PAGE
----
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I have a xml file that I would like to update after it has already data.

I thought about open the xml file in "a" (append) mode. The problem is that the new data will start to be dumped after the "root" tag has been closed.

What I wanted someone to be kind enough to tell me is how can I delete the last line of a file, and then start dumping data from that point on and then close the "root" tag.

Of course I could read the whole file and do some string manipulations, but I don't think this is the best idea..

Thanks for your time.

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"Of course I could read the only file and the string manipulations" - I'm not sure I understood that last part, could you please rephrase it? –  Edan Maor Oct 19 '09 at 23:01

7 Answers 7

up vote 2 down vote accepted

The quick and easy way, which you definitely should not do (see below), is to read the whole file into a list of strings using readlines(). I write this in case the quick and easy solution is what you're looking for.

Just open the file using open(), then call the readlines() method. What you'll get is a list of all the strings in the file. Now, you can easily add strings before the last element (just add to the list one element before the last). Finally, you can write these back to the file using writelines().

An example might help:

my_file = open(filename, "r")
lines_of_file = my_file.readlines()
lines_of_file.insert(-1, "This line is added one before the last line")
my_file.writelines(lines_of_file)

The reason you shouldn't be doing this is because, unless you are doing something very quick n' dirty, you should be using an XML parses. This is a library that allows you to work with XML intelligently, using concepts like DOM, trees, and nodes. This is not only the proper way to work with XML, it is also the standard way, making your code both more portable, and easier for other programmers to understand.

Tim's answer mentioned checking out http://docs.python.org/library/xml.dom.minidom.html for this purpose, which I think would be a great idea.

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editing XML without using one of the parsers is a huge code smell. I have had to work around others releasing software that does this and it is an awful kludge. If it is XML then XML has certain properties that should be adhered to - like being able to play around with whitespace - moving tags but keeping the same semantic meaning of the XML, or adding XML comments. The resultant program becomes brittle, likely to fail first. DON'T DO THIS! –  Paddy3118 Jan 14 at 1:17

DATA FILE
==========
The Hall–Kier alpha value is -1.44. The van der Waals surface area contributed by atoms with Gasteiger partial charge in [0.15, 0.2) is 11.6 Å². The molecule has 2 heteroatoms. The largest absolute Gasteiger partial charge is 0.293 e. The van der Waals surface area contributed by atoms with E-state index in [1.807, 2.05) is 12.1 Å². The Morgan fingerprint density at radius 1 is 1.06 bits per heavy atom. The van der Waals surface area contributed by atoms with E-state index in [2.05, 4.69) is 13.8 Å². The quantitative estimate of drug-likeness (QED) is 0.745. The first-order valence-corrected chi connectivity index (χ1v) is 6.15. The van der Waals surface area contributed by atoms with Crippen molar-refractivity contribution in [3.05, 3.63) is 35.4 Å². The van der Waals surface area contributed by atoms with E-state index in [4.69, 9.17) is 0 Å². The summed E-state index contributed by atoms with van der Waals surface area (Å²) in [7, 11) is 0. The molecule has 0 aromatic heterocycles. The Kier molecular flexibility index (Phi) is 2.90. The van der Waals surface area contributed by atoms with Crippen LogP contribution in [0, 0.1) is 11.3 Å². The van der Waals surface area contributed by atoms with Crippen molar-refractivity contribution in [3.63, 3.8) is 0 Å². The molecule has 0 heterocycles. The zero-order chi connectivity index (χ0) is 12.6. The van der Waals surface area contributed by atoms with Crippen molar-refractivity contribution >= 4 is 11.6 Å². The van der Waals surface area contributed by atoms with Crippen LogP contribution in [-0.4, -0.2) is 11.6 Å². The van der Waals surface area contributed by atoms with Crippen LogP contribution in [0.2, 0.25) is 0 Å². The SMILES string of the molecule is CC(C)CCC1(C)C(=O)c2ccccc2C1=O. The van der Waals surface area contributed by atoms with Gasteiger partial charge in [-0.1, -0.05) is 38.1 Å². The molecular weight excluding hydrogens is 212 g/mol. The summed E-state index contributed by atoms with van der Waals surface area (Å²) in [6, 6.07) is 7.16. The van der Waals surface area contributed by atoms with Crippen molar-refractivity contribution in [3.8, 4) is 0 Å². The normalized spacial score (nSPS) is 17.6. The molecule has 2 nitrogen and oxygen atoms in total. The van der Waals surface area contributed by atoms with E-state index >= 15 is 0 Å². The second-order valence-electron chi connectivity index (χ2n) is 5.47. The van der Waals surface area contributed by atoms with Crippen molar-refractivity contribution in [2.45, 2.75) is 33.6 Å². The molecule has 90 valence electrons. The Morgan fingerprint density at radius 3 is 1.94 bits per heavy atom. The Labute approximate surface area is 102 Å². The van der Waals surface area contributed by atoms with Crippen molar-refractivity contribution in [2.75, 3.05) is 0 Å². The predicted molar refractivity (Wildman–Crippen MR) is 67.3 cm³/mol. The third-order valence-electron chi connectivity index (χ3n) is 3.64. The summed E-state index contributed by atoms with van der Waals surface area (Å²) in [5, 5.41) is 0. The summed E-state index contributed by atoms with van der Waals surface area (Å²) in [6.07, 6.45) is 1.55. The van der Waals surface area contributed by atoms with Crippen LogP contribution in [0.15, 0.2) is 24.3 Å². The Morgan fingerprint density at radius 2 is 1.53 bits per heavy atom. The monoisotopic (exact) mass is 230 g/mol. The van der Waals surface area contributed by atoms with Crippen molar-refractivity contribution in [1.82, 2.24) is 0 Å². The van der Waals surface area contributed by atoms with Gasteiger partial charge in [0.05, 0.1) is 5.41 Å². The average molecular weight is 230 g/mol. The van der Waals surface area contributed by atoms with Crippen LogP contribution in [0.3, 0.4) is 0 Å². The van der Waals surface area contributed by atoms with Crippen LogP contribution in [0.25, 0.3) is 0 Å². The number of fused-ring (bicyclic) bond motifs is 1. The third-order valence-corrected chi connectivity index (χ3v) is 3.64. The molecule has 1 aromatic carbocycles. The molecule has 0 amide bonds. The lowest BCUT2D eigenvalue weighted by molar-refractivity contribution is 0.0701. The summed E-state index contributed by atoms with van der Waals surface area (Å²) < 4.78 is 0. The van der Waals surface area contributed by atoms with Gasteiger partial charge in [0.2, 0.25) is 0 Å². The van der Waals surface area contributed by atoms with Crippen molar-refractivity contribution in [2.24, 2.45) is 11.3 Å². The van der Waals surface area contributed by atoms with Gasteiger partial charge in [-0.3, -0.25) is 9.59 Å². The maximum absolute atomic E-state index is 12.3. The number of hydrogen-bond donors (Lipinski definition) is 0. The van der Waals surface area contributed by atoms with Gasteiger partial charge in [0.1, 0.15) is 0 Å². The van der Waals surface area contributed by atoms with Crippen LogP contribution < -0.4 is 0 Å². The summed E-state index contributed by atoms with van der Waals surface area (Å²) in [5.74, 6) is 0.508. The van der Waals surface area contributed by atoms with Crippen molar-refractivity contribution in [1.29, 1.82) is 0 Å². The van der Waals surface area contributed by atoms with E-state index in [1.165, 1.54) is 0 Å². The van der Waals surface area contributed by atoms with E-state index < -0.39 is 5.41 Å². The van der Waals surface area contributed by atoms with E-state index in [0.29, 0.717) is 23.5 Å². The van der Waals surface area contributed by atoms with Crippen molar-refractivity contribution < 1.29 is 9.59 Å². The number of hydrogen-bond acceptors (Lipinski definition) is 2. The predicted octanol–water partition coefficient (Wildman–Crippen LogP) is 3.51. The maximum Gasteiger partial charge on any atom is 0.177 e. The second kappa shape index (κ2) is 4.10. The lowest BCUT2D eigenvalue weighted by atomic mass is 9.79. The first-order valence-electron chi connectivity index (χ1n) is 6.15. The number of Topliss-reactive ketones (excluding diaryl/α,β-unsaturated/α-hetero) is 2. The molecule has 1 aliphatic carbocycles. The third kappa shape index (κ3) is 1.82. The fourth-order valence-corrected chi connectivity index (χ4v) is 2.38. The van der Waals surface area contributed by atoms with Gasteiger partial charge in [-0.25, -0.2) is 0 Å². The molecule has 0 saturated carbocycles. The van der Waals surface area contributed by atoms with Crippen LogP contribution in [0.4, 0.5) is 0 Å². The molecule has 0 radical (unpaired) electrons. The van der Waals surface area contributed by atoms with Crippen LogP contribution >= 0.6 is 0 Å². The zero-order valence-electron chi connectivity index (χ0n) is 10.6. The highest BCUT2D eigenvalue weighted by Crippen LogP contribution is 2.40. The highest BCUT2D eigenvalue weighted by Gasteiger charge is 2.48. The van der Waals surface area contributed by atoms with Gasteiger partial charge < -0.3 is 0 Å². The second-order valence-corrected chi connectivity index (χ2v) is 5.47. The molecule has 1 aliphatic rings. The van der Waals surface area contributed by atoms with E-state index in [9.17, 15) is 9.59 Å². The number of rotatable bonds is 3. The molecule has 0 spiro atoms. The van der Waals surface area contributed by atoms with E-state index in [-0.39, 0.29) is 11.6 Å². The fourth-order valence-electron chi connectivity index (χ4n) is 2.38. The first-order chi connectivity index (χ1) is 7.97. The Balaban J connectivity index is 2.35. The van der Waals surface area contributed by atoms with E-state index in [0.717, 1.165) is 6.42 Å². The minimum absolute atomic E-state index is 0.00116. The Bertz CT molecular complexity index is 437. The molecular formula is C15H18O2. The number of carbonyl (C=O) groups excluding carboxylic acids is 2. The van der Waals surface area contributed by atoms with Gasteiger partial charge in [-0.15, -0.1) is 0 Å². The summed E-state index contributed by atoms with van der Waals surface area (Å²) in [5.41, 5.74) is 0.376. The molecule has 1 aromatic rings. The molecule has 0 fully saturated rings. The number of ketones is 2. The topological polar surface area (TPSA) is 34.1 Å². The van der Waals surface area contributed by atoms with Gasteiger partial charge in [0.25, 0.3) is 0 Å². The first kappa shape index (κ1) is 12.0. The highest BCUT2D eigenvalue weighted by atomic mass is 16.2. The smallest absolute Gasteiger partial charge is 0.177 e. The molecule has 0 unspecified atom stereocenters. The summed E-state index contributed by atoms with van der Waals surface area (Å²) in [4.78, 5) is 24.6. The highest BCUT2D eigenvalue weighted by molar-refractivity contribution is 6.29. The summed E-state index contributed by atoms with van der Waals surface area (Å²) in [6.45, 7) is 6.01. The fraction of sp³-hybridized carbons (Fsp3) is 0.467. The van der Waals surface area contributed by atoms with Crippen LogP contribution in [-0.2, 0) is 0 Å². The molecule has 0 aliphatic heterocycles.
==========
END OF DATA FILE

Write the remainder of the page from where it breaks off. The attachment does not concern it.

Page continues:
Useful Python XML parsers:

  1. Minidom - functional but limited
  2. ElementTree - decent performance, more functionality
  3. lxml - high-performance in most cases, high functionality including real xpath support

Any of those is better than trying to update the XML file as strings of text.

What that means to you:

Open your file with an XML parser of your choice, find the node you're interested in, replace the value, serialize the file back out.

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While I agree with Tim and Oben Sonne that you should use an XML library, there are ways to still manipulate it as a simple string object.

I likely would not try to use a single file pointer for what you are describing, and instead read the file into memory, edit it, then write it out.:

inFile = open('file.xml', 'r')
data = inFile.readlines()
inFile.close()
# some manipulation on `data`
outFile = open('file.xml', 'w')
outFile.writelines(data)
outFile.close()
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What you really want to do is use an XML parser and append the new elements with the API provided.

Then simply overwrite the file.

The easiest to use would probably be a DOM parser like the one below:

http://docs.python.org/library/xml.dom.minidom.html

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To make this process more robust, you could consider using the SAX parser (that way you don't have to hold the whole file in memory), read & write till the end of tree and then start appending.

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Using ElementTree:

import xml.etree.ElementTree

# Open original file
et = xml.etree.ElementTree.parse('file.xml')

# Append new tag: <a x='1' y='abc'>body text</a>
new_tag = xml.etree.ElementTree.SubElement(et.getroot(), 'a')
new_tag.text = 'body text'
new_tag.attrib['x'] = '1' # must be str; cannot be an int
new_tag.attrib['y'] = 'abc'

# Write back to file
#et.write('file.xml')
et.write('file_new.xml')

note: output written to file_new.xml for you to experiment, writing back to file.xml will replace the old content.

IMPORTANT: the ElementTree library stores attributes in a dict, as such, the order in which these attributes are listed in the xml text will NOT be preserved. Instead, they will be output in alphabetical order. (also, comments are removed. I'm finding this rather annoying)

ie: the xml input text <b y='xxx' x='2'>some body</b> will be output as <b x='2' y='xxx'>some body</b>(after alphabetising the order parameters are defined)

This means when committing the original, and changed files to a revision control system (such as SVN, CSV, ClearCase, etc), a diff between the 2 files may not look pretty.

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You should read the XML file using specific XML modules. That way you can edit the XML document in memory and rewrite your changed XML document into the file.

Here is a quick start: http://docs.python.org/library/xml.dom.minidom.html

There are a lot of other XML utilities, which one is best depends on the nature of your XML file and in which way you want to edit it.

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